Mimsy Were the Borogoves

Book Reviews: From political histories to bad comics, to bad comics of political histories. And the occasional rant about fiction and writing.

Mimsy Review: The Best of Mike Royko: One More Time

Reviewed by Jerry Stratton, June 30, 2015

Even for a New York magazine run by a bunch of women, it is a surprisingly dumb thing to write.

If you’re looking for a grand overview of Mike Royko’s essays, this is a great place to start. It includes his very first essay from September 6, 1963, and provides some of his best works from the sixties, seventies, eighties, and nineties, ending with his very last column from March 21, 1997, which was, fittingly, about both the Cubs and Sam Sianis of the Billy Goat Tavern.

AuthorMike Royko
Length285 pages
Book Rating6

Mike Royko is the proverbial study in contrasts. Pretty much his entire career was built on showing how government doesn’t work. Government is always captured by the powerful, not against the weak, because the weak don’t have anything worth taking, but against the middle.

“We’re supposed to take it on faith,” he said, about the Illinois Department of Children and Family Services, “that this agency does its job.” He said the same thing in different words pretty much about every government agency that crossed his pen.

It isn’t surprising that Royko didn’t look to Republicans for solutions: at the time, Republicans meant people like Richard Nixon and Nelson Rockefeller, who were more progressive—more for big government—than Democrats. But he should have known better once Reagan was elected instead of somehow claiming that Reagan was wrong, and that the system that produced Leroy Bailey’s Veterans Administration and John Karpowicz’s Chicago should be given more unconditional power.

Yes, the Veterans Administration hospital system, that the left was praising just a few years ago in order to push the ACA on us. Mike Royko knew it was a mess of government sloth over forty years ago. And the very next article in this collection makes fun of Chicago politicians who say that the city government works, when instead it ignores hard problems (crime) and hounds the middle class when they are victimized by either crime from below or crime from above.

Mind you, Leroy Bailey was when Nixon was president. When it came to Democratic politicians, Royko tended to be more forgiving of government corruption. In Whitewater Almost Too Far Out There, he argued that the Clinton scandals were just what everybody did, and that the “McGoofy Group” talking about it should just talk about baseball instead. And then, after Representative Dan Rostenkowski was convicted of felony graft and illegal use of taxpayer money, Royko wrote, in Rostenkowski’s Sin Was Not Changing with the Times that graft was really a good thing. It was how politicians got things done for the little person. Royko writes that “The rules keep changing. Things we could once say or think are now taboo.” Which, while true, misses the point: paying people for jobs they never do and taking bribes may be common in Chicago, but for the rest of the United States we realized it was wrong back when Tammany Hall was busted.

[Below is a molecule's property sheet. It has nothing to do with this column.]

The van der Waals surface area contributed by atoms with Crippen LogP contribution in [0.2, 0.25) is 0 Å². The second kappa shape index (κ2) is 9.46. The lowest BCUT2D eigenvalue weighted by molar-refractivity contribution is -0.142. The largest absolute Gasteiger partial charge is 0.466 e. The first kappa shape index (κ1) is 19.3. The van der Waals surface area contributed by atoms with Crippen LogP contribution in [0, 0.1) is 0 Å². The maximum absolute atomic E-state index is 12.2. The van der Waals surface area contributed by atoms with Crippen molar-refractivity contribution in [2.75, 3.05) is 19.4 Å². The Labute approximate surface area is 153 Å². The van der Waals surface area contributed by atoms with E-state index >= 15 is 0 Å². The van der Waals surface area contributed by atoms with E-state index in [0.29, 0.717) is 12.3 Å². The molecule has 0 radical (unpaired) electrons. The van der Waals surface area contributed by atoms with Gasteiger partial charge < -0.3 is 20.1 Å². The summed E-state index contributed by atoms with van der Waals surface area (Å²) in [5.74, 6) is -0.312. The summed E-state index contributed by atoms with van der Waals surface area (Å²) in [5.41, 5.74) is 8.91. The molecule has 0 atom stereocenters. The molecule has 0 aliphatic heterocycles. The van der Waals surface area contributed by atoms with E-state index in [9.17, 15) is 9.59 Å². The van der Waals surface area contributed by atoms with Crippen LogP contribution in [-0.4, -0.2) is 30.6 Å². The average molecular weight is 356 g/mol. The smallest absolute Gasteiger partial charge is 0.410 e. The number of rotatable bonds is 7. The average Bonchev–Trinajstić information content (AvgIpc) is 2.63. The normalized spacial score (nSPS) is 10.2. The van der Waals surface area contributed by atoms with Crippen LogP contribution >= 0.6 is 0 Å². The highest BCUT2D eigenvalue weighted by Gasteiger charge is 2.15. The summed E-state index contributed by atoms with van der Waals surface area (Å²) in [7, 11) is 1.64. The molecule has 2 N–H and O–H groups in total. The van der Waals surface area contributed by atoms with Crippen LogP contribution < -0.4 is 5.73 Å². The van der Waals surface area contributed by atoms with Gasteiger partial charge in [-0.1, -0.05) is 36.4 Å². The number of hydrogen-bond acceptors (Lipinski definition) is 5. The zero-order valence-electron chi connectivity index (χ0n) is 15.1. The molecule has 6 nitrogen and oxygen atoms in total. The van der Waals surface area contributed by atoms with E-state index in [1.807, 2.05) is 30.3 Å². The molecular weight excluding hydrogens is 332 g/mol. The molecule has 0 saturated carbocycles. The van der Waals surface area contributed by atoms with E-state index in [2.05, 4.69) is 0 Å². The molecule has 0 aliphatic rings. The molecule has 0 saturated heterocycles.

Royko himself realized it when writing about Republicans. Nixon, for example, deserved whatever he got for his own corruption, and “the Republicans” deserved scorn for attending the same lavish balls that Democrats had during the Carter, LBJ, and Kennedy years.

Well, Royko was unquestionably liberal. Royko did start to realize that just pouring government money on a problem was not a solution, though it was just as Bill Clinton was about to take office. On December 1, 1992, he wrote that Chicago was already spending a whole lot of money for very little results, and that really solving the problem was going to mean getting parents involved in their children’s education.

Despite knowing that money doesn’t solve problems, he did complain that the money for Kuwait would have better solved problems on Chicago’s South Side. In hindsight, his very next article in this collection, about a member of a different South Side, tells us why it wouldn’t work. It’s about Los Angeleno Rodney King, and how King had “been leading the good life ever since” he got millions of dollars in damages from the Los Angeles Police Department.

But by the time King died, he was broke again:

He received a $3.8-million civil settlement from the City of Los Angeles, but pretty much all of it has disappeared by the time his fiancée discovered him on Sunday. As the LATimes reported in April, King was: “…jobless and virtually broke. Gone is the settlement money he got after suing the city for violating his civil rights. All $3.8 million of it. Huge chunks went to the lawyers, he says, some to family members, some he simply wasted.”

Rodney King wasted that money and that second chance just as Chicago’s South Side does. It seems a year doesn’t go by that Chicago, Illinois, or the federal government doesn’t allocate millions or tens of millions or hundreds of millions to revitalize some part of the South Side, from Cabrini Green to a new library to a new CTA terminal.

As with education, not enough money doesn’t seem to be the issue. You can’t buy “the good life” with only money. Royko realized that sometimes, but not others.